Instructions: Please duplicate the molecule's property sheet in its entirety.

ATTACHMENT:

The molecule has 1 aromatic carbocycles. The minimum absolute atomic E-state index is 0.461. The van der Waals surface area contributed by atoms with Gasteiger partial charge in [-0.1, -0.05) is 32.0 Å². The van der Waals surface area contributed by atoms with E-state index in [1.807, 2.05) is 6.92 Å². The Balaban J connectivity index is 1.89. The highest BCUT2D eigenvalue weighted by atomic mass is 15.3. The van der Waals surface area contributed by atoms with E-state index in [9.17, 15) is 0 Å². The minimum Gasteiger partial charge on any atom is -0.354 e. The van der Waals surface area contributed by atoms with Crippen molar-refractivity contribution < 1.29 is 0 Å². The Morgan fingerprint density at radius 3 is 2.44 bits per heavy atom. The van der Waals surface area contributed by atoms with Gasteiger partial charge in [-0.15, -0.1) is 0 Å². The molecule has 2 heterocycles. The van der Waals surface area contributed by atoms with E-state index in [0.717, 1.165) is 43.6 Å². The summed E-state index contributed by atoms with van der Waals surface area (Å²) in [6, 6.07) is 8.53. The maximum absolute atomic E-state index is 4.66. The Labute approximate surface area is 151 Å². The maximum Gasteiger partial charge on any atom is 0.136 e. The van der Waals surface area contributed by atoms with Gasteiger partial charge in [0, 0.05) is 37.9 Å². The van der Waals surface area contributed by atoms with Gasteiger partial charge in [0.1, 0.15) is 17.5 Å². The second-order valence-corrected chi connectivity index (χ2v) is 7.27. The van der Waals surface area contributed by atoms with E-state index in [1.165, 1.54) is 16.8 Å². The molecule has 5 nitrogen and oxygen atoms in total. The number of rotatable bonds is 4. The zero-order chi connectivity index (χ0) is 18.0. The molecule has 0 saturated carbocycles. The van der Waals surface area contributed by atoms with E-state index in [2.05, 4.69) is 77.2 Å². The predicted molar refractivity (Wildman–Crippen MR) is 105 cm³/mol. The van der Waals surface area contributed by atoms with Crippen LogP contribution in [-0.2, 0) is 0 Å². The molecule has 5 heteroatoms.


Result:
The molecule has 1 aromatic carbocycles. The minimum absolute atomic E-state index is 0.461. The van der Waals surface area contributed by atoms with Gasteiger partial charge in [-0.1, -0.05) is 32.0 Å². The van der Waals surface area contributed by atoms with E-state index in [1.807, 2.05) is 6.92 Å². The Balaban J connectivity index is 1.89. The highest BCUT2D eigenvalue weighted by atomic mass is 15.3. The van der Waals surface area contributed by atoms with E-state index in [9.17, 15) is 0 Å². The minimum Gasteiger partial charge on any atom is -0.354 e. The van der Waals surface area contributed by atoms with Crippen molar-refractivity contribution < 1.29 is 0 Å². The Morgan fingerprint density at radius 3 is 2.44 bits per heavy atom. The van der Waals surface area contributed by atoms with Gasteiger partial charge in [-0.15, -0.1) is 0 Å². The molecule has 2 heterocycles. The van der Waals surface area contributed by atoms with E-state index in [0.717, 1.165) is 43.6 Å². The summed E-state index contributed by atoms with van der Waals surface area (Å²) in [6, 6.07) is 8.53. The maximum absolute atomic E-state index is 4.66. The Labute approximate surface area is 151 Å². The maximum Gasteiger partial charge on any atom is 0.136 e. The van der Waals surface area contributed by atoms with Gasteiger partial charge in [0, 0.05) is 37.9 Å². The van der Waals surface area contributed by atoms with Gasteiger partial charge in [0.1, 0.15) is 17.5 Å². The second-order valence-corrected chi connectivity index (χ2v) is 7.27. The van der Waals surface area contributed by atoms with E-state index in [1.165, 1.54) is 16.8 Å². The molecule has 5 nitrogen and oxygen atoms in total. The number of rotatable bonds is 4. The zero-order chi connectivity index (χ0) is 18.0. The molecule has 0 saturated carbocycles. The van der Waals surface area contributed by atoms with E-state index in [2.05, 4.69) is 77.2 Å². The predicted molar refractivity (Wildman–Crippen MR) is 105 cm³/mol. The van der Waals surface area contributed by atoms with Crippen LogP contribution in [-0.2, 0) is 0 Å². The molecule has 5 heteroatoms.